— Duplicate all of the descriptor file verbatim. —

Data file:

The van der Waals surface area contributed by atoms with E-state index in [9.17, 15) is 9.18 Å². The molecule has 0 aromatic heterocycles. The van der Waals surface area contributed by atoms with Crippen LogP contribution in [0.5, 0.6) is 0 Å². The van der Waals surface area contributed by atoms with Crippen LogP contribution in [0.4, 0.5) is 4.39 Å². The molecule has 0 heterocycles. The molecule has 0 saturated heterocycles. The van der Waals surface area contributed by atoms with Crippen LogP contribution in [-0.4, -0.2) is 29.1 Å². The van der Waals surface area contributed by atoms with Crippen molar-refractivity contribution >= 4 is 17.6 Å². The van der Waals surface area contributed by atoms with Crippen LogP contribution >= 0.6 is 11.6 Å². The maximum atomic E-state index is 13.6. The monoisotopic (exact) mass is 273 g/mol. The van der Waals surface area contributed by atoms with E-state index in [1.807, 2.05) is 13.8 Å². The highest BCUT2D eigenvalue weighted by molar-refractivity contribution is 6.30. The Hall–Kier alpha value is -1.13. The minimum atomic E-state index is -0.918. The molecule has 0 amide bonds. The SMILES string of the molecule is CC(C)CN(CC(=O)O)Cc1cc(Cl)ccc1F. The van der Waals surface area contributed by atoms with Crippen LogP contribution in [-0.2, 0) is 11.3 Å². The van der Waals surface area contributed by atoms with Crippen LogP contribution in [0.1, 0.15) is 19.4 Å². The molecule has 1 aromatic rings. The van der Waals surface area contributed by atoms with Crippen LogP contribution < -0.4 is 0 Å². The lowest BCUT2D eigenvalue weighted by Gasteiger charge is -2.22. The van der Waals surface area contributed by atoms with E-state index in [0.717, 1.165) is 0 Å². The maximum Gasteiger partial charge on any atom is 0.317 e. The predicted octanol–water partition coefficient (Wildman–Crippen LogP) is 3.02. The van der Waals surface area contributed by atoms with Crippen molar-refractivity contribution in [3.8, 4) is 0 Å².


The van der Waals surface area contributed by atoms with E-state index in [9.17, 15) is 9.18 Å². The molecule has 0 aromatic heterocycles. The van der Waals surface area contributed by atoms with Crippen LogP contribution in [0.5, 0.6) is 0 Å². The van der Waals surface area contributed by atoms with Crippen LogP contribution in [0.4, 0.5) is 4.39 Å². The molecule has 0 heterocycles. The molecule has 0 saturated heterocycles. The van der Waals surface area contributed by atoms with Crippen LogP contribution in [-0.4, -0.2) is 29.1 Å². The van der Waals surface area contributed by atoms with Crippen molar-refractivity contribution >= 4 is 17.6 Å². The van der Waals surface area contributed by atoms with Crippen LogP contribution >= 0.6 is 11.6 Å². The maximum atomic E-state index is 13.6. The monoisotopic (exact) mass is 273 g/mol. The van der Waals surface area contributed by atoms with E-state index in [1.807, 2.05) is 13.8 Å². The highest BCUT2D eigenvalue weighted by molar-refractivity contribution is 6.30. The Hall–Kier alpha value is -1.13. The minimum atomic E-state index is -0.918. The molecule has 0 amide bonds. The SMILES string of the molecule is CC(C)CN(CC(=O)O)Cc1cc(Cl)ccc1F. The van der Waals surface area contributed by atoms with Crippen LogP contribution in [-0.2, 0) is 11.3 Å². The van der Waals surface area contributed by atoms with Crippen LogP contribution in [0.1, 0.15) is 19.4 Å². The molecule has 1 aromatic rings. The van der Waals surface area contributed by atoms with Crippen LogP contribution < -0.4 is 0 Å². The lowest BCUT2D eigenvalue weighted by Gasteiger charge is -2.22. The van der Waals surface area contributed by atoms with E-state index in [0.717, 1.165) is 0 Å². The maximum Gasteiger partial charge on any atom is 0.317 e. The predicted octanol–water partition coefficient (Wildman–Crippen LogP) is 3.02. The van der Waals surface area contributed by atoms with Crippen molar-refractivity contribution in [3.8, 4) is 0 Å².